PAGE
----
SUMMARY OF THE INVENTION This invention provides a process for effectively dry cleaning soiled fabrics such as industrial and domestic garments without degrading the fabric. Remarkably, according to this invention, highly soiled garments containing as much as percent by weight or more of grease, dirt, grime and perspiration can be economically cleaned to provide soft, antistatic, nonwrinkled and comfortable garments. At the same time, the disadvantages heretofore encountered. in the mentioned known dry cleaning methods have virtually been eliminated.

According to the principles of this invention, in a dry cleaning process having a plurality of phases in a cleaning cycle wherein soiled garments are agitated in a dry cleaning solvent, a substantive detergent is mixed with the solvent in a first phase. This detergent has a substantivi'ty," i.e., a specific or preferential affinity for the fabric or garment even in the presence of the dry cleaning solvent such that when the solvent is removed from the first phase, the detergent remains substantively associated with the garment and is carried over into a second phase of the operation for continued cleaning of the garment.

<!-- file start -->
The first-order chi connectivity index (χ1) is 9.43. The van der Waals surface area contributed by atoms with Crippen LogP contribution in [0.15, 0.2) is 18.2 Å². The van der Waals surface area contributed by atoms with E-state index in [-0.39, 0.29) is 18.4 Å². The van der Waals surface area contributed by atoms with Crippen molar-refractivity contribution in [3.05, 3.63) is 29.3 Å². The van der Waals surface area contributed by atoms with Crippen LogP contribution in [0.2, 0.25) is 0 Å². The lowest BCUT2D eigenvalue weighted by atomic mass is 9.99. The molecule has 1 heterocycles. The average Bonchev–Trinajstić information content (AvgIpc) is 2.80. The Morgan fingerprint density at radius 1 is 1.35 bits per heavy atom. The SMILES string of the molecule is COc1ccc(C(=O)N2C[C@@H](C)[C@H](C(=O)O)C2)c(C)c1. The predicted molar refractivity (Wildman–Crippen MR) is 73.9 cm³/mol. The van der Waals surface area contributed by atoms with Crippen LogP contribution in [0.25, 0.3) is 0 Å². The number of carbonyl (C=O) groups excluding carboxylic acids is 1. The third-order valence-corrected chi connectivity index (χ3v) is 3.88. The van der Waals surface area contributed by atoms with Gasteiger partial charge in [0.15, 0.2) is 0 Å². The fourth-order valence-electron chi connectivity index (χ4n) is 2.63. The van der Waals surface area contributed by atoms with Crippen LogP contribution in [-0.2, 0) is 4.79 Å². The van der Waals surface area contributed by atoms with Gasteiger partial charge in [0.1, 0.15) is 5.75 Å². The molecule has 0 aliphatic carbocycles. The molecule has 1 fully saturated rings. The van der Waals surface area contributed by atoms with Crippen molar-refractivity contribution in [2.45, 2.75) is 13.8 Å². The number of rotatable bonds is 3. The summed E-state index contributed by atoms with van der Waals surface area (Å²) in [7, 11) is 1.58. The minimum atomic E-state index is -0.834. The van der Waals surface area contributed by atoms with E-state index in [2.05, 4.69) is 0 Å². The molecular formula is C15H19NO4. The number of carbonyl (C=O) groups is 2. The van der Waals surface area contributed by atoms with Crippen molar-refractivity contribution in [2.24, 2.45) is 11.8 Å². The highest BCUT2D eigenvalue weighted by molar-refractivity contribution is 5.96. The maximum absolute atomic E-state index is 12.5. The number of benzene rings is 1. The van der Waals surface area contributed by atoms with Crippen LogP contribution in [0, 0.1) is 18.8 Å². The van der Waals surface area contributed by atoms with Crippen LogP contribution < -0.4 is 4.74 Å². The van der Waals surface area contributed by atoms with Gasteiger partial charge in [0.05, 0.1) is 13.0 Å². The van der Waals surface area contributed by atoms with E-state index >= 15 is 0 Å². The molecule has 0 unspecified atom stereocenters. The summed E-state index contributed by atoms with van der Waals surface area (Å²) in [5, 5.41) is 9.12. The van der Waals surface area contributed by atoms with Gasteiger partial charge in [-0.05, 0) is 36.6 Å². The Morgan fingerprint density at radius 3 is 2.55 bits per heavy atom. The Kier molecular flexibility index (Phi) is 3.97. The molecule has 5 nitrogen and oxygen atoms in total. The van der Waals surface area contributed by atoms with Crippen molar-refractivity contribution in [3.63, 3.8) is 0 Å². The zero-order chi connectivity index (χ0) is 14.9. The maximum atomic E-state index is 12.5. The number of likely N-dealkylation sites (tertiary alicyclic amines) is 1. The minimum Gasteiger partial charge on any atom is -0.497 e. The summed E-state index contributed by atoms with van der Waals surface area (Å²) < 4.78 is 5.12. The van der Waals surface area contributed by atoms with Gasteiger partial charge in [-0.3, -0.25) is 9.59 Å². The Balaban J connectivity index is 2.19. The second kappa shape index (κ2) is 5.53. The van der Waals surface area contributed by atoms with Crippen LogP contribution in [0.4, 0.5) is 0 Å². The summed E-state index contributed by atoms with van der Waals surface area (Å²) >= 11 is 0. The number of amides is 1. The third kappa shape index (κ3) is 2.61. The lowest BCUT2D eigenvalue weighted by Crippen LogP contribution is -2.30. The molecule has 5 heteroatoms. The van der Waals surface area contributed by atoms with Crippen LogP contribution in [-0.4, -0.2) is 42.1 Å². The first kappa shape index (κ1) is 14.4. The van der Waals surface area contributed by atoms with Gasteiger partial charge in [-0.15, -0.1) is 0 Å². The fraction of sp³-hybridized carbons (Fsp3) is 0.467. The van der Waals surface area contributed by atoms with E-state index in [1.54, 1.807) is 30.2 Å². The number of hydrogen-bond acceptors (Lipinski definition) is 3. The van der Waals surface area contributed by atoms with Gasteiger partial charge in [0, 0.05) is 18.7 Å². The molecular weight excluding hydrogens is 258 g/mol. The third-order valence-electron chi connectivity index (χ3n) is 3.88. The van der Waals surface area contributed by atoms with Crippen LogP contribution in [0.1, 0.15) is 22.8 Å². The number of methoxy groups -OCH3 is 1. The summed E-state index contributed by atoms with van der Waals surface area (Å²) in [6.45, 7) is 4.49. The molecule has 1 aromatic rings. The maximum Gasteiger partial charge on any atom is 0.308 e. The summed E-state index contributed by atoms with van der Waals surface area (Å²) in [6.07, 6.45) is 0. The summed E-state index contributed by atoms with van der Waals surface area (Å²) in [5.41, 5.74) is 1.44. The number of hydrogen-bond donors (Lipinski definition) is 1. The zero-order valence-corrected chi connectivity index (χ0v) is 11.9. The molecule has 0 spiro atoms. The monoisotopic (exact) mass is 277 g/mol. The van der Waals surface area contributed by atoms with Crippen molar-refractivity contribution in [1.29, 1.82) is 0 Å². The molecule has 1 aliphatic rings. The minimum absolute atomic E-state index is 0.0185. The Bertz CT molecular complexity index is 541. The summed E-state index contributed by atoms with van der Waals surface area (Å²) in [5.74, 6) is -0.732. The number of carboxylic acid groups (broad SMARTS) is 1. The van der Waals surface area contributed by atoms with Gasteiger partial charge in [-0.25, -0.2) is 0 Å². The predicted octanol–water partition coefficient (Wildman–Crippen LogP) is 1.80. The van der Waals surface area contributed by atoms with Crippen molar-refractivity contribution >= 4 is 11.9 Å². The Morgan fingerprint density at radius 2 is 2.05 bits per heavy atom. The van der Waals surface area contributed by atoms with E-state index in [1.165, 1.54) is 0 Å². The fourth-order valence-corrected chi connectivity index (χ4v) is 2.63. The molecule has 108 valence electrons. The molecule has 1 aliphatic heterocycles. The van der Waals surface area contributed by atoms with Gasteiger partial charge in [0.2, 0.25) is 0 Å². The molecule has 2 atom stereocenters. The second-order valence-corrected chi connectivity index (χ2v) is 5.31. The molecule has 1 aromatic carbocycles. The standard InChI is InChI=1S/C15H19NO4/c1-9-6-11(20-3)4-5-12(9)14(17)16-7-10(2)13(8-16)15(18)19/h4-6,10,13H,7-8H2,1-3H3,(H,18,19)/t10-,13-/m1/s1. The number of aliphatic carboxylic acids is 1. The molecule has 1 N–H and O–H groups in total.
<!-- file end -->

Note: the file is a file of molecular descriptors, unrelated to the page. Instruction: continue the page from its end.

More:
This invention is predicated in part upon the discovery that specific detergents can be introduced into the first phase of a two-phase dry cleaning cycle and these detergents can effectively be carried over into a second cleaning phase for continued cleaning. This process has been found to provide a number of remarkable results. First, it affords more cleaning time than prior art multiphase methods because the substantive detergent remains in contact with the garment in the first cleaning phase, during transfer to the second cleaning phase and also in the second phase, thereby providing detergency during the entirety of the multiphase cycle.